Calling something “fake news” is an imprecise response by many people who use that term, not necessarily claiming that the facts have been manufactured, as a means to express their recognition that a news report is not totally representative of what happened. This “misrepresentation” is performed by journalists in two ways: (1) by editorializing instead of straight reporting. (which I was told should never be done). For example, straight reporting might say “The representative of the local taxpayer association appeared before the City Council to offer data showing the proposed sales tax increase was not justified.” It is now unusual nowadays to read “Jim Perkins, gadfly for the local tax association, made his appearance to whine about the unnecessary sales tax increase.” The second statement is not “fake news”, but members of the tax association could argue that the news article is does not reflect the truth.
    Method (2) is: use high-level abstractions rather than give the specifics. The problem with abstractions is that they refer to a hierarchy of things with some similar and some different characteristics. When people see or hear an abstraction used to define a “thing” they automatically assign those same characteristics to everything in the set. Journalists use abstractions to avoid stating what actually happened. For example, a news article might state “The Fenton School Board, in last night’s meeting, reaffirmed that their Nutritional Policy required complete compliance by parents of the students.” This form of reporting avoids saying something that makes the school board look foolish. The non-abstraction article would read “The Fenton School Board ruled that Mrs. Stafford could not give her son chocolate chip cookies to take to school to share.” Again, the first version is not “fake news”, but Mrs. Stafford could reasonably argue, “why don’t they report the news the way it happened?”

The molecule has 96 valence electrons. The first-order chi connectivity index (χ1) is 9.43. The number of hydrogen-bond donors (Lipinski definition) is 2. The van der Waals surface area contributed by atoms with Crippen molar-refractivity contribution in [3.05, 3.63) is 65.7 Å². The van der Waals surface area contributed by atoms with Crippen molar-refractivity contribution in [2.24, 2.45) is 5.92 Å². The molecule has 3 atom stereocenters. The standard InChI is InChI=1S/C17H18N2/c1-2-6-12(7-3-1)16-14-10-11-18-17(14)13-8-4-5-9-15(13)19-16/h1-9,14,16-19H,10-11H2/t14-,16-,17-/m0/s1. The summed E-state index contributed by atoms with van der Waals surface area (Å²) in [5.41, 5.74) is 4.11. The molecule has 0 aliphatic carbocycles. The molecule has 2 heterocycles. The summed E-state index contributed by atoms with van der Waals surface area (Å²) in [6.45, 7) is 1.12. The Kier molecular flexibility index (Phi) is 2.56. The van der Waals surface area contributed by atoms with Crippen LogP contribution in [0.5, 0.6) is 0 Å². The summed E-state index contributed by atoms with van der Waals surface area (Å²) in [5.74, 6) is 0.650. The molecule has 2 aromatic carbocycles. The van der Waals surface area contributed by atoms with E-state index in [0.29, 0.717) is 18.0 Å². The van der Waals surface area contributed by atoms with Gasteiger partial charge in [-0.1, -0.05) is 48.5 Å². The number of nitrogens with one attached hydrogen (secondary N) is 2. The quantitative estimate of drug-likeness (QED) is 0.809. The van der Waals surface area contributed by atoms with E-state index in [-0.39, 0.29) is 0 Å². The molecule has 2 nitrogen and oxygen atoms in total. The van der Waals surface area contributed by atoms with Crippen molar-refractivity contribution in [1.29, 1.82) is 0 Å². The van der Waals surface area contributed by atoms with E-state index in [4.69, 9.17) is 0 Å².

5. Avatarballroomdancer Post author

    Absolutely right, William – and terrific examples! I hadn’t thought of classifying the misrepresentations the way you did. You added a level of precision that’s totally missing when news is simply labeled “fake.” Thanks!